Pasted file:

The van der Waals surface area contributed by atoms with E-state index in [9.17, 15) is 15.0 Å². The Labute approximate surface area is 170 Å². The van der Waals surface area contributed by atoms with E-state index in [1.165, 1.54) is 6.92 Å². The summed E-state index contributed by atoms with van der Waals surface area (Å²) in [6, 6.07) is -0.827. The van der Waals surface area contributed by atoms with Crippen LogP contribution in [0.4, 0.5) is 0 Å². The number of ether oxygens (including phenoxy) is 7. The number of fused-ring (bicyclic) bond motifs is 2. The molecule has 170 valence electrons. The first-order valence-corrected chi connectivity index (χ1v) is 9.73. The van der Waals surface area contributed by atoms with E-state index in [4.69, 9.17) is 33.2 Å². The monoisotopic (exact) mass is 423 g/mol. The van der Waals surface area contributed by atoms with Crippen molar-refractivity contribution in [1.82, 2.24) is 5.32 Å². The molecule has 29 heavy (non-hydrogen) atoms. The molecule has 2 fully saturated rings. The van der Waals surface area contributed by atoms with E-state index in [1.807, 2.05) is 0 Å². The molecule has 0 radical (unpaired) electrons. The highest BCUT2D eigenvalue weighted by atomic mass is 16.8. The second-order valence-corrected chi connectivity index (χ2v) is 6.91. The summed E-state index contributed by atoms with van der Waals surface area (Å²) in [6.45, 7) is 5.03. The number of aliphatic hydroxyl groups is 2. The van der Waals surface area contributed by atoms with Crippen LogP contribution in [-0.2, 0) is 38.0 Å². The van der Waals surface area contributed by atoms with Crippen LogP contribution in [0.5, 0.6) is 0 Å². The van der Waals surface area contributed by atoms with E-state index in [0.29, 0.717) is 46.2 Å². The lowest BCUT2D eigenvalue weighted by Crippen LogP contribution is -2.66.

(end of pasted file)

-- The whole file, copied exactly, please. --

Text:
The van der Waals surface area contributed by atoms with E-state index in [9.17, 15) is 15.0 Å². The Labute approximate surface area is 170 Å². The van der Waals surface area contributed by atoms with E-state index in [1.165, 1.54) is 6.92 Å². The summed E-state index contributed by atoms with van der Waals surface area (Å²) in [6, 6.07) is -0.827. The van der Waals surface area contributed by atoms with Crippen LogP contribution in [0.4, 0.5) is 0 Å². The number of ether oxygens (including phenoxy) is 7. The number of fused-ring (bicyclic) bond motifs is 2. The molecule has 170 valence electrons. The first-order valence-corrected chi connectivity index (χ1v) is 9.73. The van der Waals surface area contributed by atoms with E-state index in [4.69, 9.17) is 33.2 Å². The monoisotopic (exact) mass is 423 g/mol. The van der Waals surface area contributed by atoms with Crippen molar-refractivity contribution in [1.82, 2.24) is 5.32 Å². The molecule has 29 heavy (non-hydrogen) atoms. The molecule has 2 fully saturated rings. The van der Waals surface area contributed by atoms with E-state index in [1.807, 2.05) is 0 Å². The molecule has 0 radical (unpaired) electrons. The highest BCUT2D eigenvalue weighted by atomic mass is 16.8. The second-order valence-corrected chi connectivity index (χ2v) is 6.91. The summed E-state index contributed by atoms with van der Waals surface area (Å²) in [6.45, 7) is 5.03. The number of aliphatic hydroxyl groups is 2. The van der Waals surface area contributed by atoms with Crippen LogP contribution in [-0.2, 0) is 38.0 Å². The van der Waals surface area contributed by atoms with Crippen LogP contribution in [0.5, 0.6) is 0 Å². The van der Waals surface area contributed by atoms with E-state index in [0.29, 0.717) is 46.2 Å². The lowest BCUT2D eigenvalue weighted by Crippen LogP contribution is -2.66.